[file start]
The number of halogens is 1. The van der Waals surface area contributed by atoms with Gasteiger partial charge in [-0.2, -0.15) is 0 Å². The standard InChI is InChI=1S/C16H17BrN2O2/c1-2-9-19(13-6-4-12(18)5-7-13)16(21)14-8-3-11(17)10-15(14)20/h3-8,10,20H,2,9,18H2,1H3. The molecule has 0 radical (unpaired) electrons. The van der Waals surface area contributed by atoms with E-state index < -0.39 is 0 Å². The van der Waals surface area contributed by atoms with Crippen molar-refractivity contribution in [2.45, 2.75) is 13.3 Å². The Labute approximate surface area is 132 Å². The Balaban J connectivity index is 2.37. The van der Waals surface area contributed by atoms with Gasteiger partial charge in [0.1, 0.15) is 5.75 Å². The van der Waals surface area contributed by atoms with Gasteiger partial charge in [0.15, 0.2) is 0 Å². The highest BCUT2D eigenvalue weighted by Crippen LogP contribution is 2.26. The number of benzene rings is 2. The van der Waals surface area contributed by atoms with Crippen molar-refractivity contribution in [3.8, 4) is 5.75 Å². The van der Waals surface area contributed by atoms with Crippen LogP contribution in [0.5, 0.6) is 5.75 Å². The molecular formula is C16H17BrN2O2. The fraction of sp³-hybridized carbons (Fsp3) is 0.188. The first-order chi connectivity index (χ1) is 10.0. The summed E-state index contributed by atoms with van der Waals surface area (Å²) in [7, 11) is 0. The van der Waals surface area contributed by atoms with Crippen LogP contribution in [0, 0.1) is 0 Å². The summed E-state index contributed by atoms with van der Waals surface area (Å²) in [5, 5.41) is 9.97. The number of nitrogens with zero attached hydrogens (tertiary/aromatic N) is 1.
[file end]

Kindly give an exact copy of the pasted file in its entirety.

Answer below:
The number of halogens is 1. The van der Waals surface area contributed by atoms with Gasteiger partial charge in [-0.2, -0.15) is 0 Å². The standard InChI is InChI=1S/C16H17BrN2O2/c1-2-9-19(13-6-4-12(18)5-7-13)16(21)14-8-3-11(17)10-15(14)20/h3-8,10,20H,2,9,18H2,1H3. The molecule has 0 radical (unpaired) electrons. The van der Waals surface area contributed by atoms with E-state index < -0.39 is 0 Å². The van der Waals surface area contributed by atoms with Crippen molar-refractivity contribution in [2.45, 2.75) is 13.3 Å². The Labute approximate surface area is 132 Å². The Balaban J connectivity index is 2.37. The van der Waals surface area contributed by atoms with Gasteiger partial charge in [0.1, 0.15) is 5.75 Å². The van der Waals surface area contributed by atoms with Gasteiger partial charge in [0.15, 0.2) is 0 Å². The highest BCUT2D eigenvalue weighted by Crippen LogP contribution is 2.26. The number of benzene rings is 2. The van der Waals surface area contributed by atoms with Crippen molar-refractivity contribution in [3.8, 4) is 5.75 Å². The van der Waals surface area contributed by atoms with Crippen LogP contribution in [0.5, 0.6) is 5.75 Å². The molecular formula is C16H17BrN2O2. The fraction of sp³-hybridized carbons (Fsp3) is 0.188. The first-order chi connectivity index (χ1) is 10.0. The summed E-state index contributed by atoms with van der Waals surface area (Å²) in [7, 11) is 0. The van der Waals surface area contributed by atoms with Crippen LogP contribution in [0, 0.1) is 0 Å². The summed E-state index contributed by atoms with van der Waals surface area (Å²) in [5, 5.41) is 9.97. The number of nitrogens with zero attached hydrogens (tertiary/aromatic N) is 1.